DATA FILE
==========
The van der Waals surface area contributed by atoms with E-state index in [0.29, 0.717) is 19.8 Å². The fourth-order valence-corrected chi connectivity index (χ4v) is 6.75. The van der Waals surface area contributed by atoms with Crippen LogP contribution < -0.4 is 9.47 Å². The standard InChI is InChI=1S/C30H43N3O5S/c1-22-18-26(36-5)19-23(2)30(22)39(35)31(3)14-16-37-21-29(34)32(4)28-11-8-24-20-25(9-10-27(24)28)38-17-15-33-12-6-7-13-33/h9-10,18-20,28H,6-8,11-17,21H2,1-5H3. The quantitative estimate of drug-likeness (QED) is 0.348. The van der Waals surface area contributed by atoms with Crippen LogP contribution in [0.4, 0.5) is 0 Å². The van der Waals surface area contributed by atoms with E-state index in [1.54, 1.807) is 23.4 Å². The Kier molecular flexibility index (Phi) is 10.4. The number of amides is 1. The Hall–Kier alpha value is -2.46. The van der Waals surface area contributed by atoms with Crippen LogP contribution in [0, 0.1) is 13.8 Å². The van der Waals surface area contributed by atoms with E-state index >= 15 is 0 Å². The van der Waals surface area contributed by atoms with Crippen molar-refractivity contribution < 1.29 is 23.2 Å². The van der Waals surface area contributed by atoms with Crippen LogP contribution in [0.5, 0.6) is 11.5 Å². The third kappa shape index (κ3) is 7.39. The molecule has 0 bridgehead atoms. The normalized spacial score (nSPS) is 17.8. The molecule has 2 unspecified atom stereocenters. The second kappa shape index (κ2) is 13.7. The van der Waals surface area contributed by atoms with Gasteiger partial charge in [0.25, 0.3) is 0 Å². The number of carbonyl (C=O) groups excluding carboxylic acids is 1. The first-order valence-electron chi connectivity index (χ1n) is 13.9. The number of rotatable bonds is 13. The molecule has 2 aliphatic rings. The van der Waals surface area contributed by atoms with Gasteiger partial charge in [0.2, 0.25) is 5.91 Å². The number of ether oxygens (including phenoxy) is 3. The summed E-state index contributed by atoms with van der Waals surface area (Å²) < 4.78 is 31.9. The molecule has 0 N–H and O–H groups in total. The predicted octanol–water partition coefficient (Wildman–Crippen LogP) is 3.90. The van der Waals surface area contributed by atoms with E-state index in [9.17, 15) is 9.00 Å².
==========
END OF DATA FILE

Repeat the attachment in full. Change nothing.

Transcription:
The van der Waals surface area contributed by atoms with E-state index in [0.29, 0.717) is 19.8 Å². The fourth-order valence-corrected chi connectivity index (χ4v) is 6.75. The van der Waals surface area contributed by atoms with Crippen LogP contribution < -0.4 is 9.47 Å². The standard InChI is InChI=1S/C30H43N3O5S/c1-22-18-26(36-5)19-23(2)30(22)39(35)31(3)14-16-37-21-29(34)32(4)28-11-8-24-20-25(9-10-27(24)28)38-17-15-33-12-6-7-13-33/h9-10,18-20,28H,6-8,11-17,21H2,1-5H3. The quantitative estimate of drug-likeness (QED) is 0.348. The van der Waals surface area contributed by atoms with Crippen LogP contribution in [0.4, 0.5) is 0 Å². The van der Waals surface area contributed by atoms with E-state index in [1.54, 1.807) is 23.4 Å². The Kier molecular flexibility index (Phi) is 10.4. The number of amides is 1. The Hall–Kier alpha value is -2.46. The van der Waals surface area contributed by atoms with Crippen LogP contribution in [0, 0.1) is 13.8 Å². The van der Waals surface area contributed by atoms with E-state index >= 15 is 0 Å². The van der Waals surface area contributed by atoms with Crippen molar-refractivity contribution < 1.29 is 23.2 Å². The van der Waals surface area contributed by atoms with Crippen LogP contribution in [0.5, 0.6) is 11.5 Å². The third kappa shape index (κ3) is 7.39. The molecule has 0 bridgehead atoms. The normalized spacial score (nSPS) is 17.8. The molecule has 2 unspecified atom stereocenters. The second kappa shape index (κ2) is 13.7. The van der Waals surface area contributed by atoms with Gasteiger partial charge in [0.25, 0.3) is 0 Å². The number of carbonyl (C=O) groups excluding carboxylic acids is 1. The first-order valence-electron chi connectivity index (χ1n) is 13.9. The number of rotatable bonds is 13. The molecule has 2 aliphatic rings. The van der Waals surface area contributed by atoms with Gasteiger partial charge in [0.2, 0.25) is 5.91 Å². The number of ether oxygens (including phenoxy) is 3. The summed E-state index contributed by atoms with van der Waals surface area (Å²) < 4.78 is 31.9. The molecule has 0 N–H and O–H groups in total. The predicted octanol–water partition coefficient (Wildman–Crippen LogP) is 3.90. The van der Waals surface area contributed by atoms with E-state index in [9.17, 15) is 9.00 Å².